Those who have been watching the Olympics are rooting for Team USA, while knowing that these young athletes are under a lot of pressure at the same time. It would be wrong to assume that some of the young athletes are perfect. Yes, they are Olympic athletes and probably in better shape than most of us, but they are still human, which is what some tend to forget.
The truth is that Olympic athletes are trained to embrace stress. As this article in The Huffington Post points out, Team USA Olympic high jumper Jamie Nieto, works with a sports psychiatrist to frame stress positively. For 35-year-old Nieto, this is likely to be his last Olympics. There is more stress, but knowing how to handle it is only half the battle. By harnessing stress, athletes are given an extra dose of adrenaline, which can be helpful.
For young Olympians, such as gymnast Gabby Douglas or swimmer Missy Franklin, being at the Olympics comes from determination to reach a goal. For gymnast Jordyn Wieber, who did not make the all-around women's gymnastic final, there is a feeling that she lost more than a chance at a medal. For some, corporate sponsorship is used to help Olympic athletes support themselves. There is a sense that athletes like Wieber feel the strain of being pushed to their highest potential in order to get what is most desired: fame and/or money.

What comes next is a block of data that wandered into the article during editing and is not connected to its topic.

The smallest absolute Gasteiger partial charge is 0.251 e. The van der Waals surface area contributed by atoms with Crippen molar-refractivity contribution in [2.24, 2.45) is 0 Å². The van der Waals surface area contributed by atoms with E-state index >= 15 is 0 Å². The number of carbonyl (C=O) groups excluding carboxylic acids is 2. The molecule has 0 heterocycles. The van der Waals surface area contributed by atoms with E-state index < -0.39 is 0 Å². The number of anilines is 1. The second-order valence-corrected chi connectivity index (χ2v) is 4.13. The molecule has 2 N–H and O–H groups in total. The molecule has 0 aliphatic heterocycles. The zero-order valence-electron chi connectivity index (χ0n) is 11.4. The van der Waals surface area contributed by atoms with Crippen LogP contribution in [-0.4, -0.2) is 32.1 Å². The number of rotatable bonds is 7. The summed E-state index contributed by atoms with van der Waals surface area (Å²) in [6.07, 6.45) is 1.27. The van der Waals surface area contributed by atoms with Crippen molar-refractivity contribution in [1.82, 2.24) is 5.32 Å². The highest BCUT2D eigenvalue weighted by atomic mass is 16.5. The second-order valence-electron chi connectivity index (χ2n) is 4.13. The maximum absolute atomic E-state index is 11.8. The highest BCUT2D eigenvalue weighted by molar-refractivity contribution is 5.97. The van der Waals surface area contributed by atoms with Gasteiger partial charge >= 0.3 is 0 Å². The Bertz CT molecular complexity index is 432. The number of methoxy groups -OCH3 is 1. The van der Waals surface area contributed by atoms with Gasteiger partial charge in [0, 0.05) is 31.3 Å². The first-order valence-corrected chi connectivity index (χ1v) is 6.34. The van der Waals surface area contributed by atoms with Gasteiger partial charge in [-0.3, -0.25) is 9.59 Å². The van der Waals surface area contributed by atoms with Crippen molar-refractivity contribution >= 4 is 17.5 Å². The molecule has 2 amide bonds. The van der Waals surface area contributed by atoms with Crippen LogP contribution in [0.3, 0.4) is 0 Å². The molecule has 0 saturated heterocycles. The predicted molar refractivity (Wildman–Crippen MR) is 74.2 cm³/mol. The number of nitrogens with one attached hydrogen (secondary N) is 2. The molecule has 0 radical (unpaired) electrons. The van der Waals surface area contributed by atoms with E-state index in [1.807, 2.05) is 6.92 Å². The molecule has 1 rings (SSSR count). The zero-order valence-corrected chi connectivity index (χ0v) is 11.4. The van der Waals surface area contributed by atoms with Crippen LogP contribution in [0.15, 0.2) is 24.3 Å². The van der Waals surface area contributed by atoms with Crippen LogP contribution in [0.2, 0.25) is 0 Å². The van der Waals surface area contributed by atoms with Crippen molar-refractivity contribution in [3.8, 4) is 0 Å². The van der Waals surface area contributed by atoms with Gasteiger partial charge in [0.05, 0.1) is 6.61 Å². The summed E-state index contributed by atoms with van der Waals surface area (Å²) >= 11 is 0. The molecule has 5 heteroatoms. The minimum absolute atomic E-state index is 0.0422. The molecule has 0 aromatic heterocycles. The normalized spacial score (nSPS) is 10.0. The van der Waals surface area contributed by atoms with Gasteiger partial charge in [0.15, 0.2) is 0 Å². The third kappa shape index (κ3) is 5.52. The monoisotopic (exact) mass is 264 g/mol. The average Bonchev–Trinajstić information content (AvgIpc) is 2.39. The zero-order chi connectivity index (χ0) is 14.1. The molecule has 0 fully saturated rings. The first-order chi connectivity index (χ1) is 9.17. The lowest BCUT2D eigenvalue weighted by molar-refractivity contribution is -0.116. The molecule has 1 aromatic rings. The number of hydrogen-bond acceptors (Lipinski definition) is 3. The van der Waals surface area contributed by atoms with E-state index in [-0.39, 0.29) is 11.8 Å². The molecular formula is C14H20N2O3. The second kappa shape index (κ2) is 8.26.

Everyone wants to be recognized for something and athletes are in the Olympics for that very reason. However, their training combined with their need to make it as far as they can shows that these athletes are tough. As this article on Active points out, stress in young athletes should be understood from the standpoint of the athletes. For parents and coaches, this means creating a line between pressuring athletes versus helping them achieve their goals. Most Olympic athletes, however, would be nowhere without counseling from parents and others who encouraged them to move further with their dream.
Whatever sport one is in, to get to the Olympics takes years of hard work and training. One must not forget that some Olympic athletes deal with intense pressure, combined with the stress of reaching their full potential. An example of this can be seen in Douglas, who seemed to be under a great deal of stress during both the uneven bar final and balance beam final when she came in last place on the uneven bars. In some cases, there is so much stress on an athlete, it cannot always be harnessed. It is important to remember that while many of these athletes have extraordinary abilities, they are not perfect, and everyone makes mistakes because we are all human.